Living Desert Alliance

Keep our Desert and Community Livable and Thriving.


May 16, 2024

Water Open House

Wednesday, May 29th

Marana Civic Center

Marana and Tucson water customers within the Town of Marana are invited to attend a water open house on May 29th, from 2:00 pm until 4:00 pm.

It will be at the Marana Police Department Community Room, 11555W. Civic Center Drive.

Attendees will have an opportunity to listen to speakers, ask questions about Marana designation of assured water supply (DAWS), Marana water services, Tucson water services in Marana and more.

A great opportunity to learn about our precious water resources and gain first-hand knowledge of the views and operations of both water departments.

Arizona Native Plant Society

Since their first meeting in1976, the Arizona Native Plant Society (AZNPS) has strived to achieve its mission “To promote knowledge, appreciation, conservation, and restoration of Arizona native plants and their habitats.

The work and conservation efforts of AZNPS have been considerable through the years, with its dedicated members working hard to strengthen native plant protection laws and enrich the knowledge of Arizona’s native plants. These efforts have been instrumental in their growth and influence that is now supported by eleven chapters, based in Cochise County, Peach Springs, Flagstaff, Phoenix, Prescott, Santa Cruz County, Tucson, Upper Gila, White Mountains, Upper Gila and Yuma.

Thier countless volunteer hours have contributed to statewide public education concerning the value of using native plants in the landscape. Important research has also contributed to continued conservation and habitat protection as well as non-native invasive species and habitat restoration of desert and riparian canyon landscapes.

As stated on their website, “Much of Arizona’s flora is highly diverse and unique and we are working to ensure the native plant diversity is around for future generations.”

Cheers to the good work of this important organization.

Their work helps to Keep our Desert and Community Livable and Thriving.

The Invasive Arundo Reed Threatens Arizona Rivers.

Why getting rid of it is so difficult


In our last newsletter, we shared the efforts of the Watershed Management Group's (WMG) River Run Networks efforts to map and collect information on native and non-native plants along the Tanque Verde River. One especially water thirsty and fast growing non-native plants is the Arundo Reed.

This “corn stalk” appearing plant is growing at an even faster rate than previously thought as outlined in a recent story by Trilce Estrada Olvera of the Arizona Republic and accompanying video by AZCentral. The article, and video, outlines the problem in detail and alerts us on the importance of eliminating this plant from our eco system. 

Click here to access the AZ Republic article and AZCentral video.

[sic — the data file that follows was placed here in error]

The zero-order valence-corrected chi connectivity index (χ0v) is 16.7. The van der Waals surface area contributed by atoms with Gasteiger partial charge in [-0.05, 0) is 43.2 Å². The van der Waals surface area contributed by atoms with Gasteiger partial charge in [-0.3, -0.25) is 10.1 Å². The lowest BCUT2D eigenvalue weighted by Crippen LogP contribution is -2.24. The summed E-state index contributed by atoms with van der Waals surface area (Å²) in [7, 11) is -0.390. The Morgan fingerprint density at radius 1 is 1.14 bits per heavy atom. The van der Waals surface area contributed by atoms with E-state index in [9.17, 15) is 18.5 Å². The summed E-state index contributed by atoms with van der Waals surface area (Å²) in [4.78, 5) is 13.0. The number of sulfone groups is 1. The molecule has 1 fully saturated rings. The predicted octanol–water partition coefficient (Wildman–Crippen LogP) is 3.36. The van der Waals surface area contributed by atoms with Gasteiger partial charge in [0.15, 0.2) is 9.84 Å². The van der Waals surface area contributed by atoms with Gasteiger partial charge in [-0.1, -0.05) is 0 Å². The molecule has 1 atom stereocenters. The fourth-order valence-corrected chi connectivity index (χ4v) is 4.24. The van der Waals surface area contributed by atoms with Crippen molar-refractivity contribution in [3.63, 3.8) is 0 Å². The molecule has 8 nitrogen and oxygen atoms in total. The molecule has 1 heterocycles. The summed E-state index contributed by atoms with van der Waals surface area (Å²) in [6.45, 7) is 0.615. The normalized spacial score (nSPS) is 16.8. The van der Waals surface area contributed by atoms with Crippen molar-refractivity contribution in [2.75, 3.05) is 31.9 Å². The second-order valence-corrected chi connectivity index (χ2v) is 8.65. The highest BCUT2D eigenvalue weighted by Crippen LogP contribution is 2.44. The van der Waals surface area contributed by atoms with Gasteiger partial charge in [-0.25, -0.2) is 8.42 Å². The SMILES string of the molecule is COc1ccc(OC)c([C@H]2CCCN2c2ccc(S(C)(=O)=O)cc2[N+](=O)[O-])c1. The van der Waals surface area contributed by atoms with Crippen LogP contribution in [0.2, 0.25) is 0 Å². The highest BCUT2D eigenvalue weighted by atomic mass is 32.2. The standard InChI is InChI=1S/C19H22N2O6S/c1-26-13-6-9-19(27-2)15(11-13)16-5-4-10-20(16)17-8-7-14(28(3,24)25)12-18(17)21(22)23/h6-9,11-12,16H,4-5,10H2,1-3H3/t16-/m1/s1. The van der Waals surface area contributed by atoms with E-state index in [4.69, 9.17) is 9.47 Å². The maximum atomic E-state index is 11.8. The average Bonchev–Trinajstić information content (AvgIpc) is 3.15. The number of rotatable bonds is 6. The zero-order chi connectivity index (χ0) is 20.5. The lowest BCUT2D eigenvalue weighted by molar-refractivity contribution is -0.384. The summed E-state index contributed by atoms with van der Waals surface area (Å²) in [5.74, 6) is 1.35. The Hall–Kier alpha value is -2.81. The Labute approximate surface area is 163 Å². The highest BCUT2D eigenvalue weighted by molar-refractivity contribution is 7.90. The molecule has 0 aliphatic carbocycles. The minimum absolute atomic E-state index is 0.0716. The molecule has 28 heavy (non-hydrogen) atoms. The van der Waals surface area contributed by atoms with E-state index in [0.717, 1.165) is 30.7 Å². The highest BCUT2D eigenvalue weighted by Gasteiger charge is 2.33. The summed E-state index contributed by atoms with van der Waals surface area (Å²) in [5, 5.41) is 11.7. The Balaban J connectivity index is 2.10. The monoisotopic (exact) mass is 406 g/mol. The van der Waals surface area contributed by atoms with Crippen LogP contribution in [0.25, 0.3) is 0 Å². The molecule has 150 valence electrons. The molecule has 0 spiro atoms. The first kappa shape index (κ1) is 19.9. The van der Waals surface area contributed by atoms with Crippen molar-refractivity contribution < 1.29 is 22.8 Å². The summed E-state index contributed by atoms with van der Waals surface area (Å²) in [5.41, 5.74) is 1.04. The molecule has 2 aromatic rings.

Click here to help WMG map &collect

species information on May 25th.

If you are unable to help, please forward this information to family and friends who may be interested. This is an especially great opportunity for younger folks to become involved in protecting and learning about the beautiful Sonoran Desert.

Coalition for Sonoran Desert Protection Featured on Arizona Public Media

Focus on Oracle Road Wildlife Crossings

A recent article by Tony Paniagua, Arizona Public Media (AZPM), titled Wildlife bridge and underpass are used thousands of times each month,

focused on the Coalition for Sonoran Desert Protection (CSDP) and their great work maintaining the Oracle Road Wildlife Crossing during Habitat Restoration Days.

Jessica Moreno, Conservation Science Director for the Coalition explains the purpose of their efforts.

We’re planting native plants, trees, and pollinator plants to create cover for animals, smaller animals moving across the bridge and underpass, and also food sources and all that fun stuff. We want the habitat to match the surrounding environment and also work really well for the animals that are going to be using the crossing structures.

Carolyn Campbell, Executive Director, adds,

This is the first wildlife bridge in the Sonoran Desert and won’t be the last. We’ve got plans in place to put one over I-10 near Avra Valley Road to connect the Tucson mountains and the Tortolita Mountains as well. So hopefully, one day we’ll have a ring of bighorn sheep moving around, and mule deer moving around Tucson. We have seen an average of 2000 crossings a month in the nine years since this has been built. We’ve got over 40,000 animals between the underpass and the overpass that cross to get between these two mountain ranges”

The Living Desert Alliance salutes the work of the CSDP and their ongoing efforts to preserve this important wildlife corridor.

Read the full article here!

Support the Coalition Efforts

Photo and quotes curtesy of Tony Paniagua, AZPM News

Living Desert Alliance Website. Stop by for a visit!

Living Desert Alliance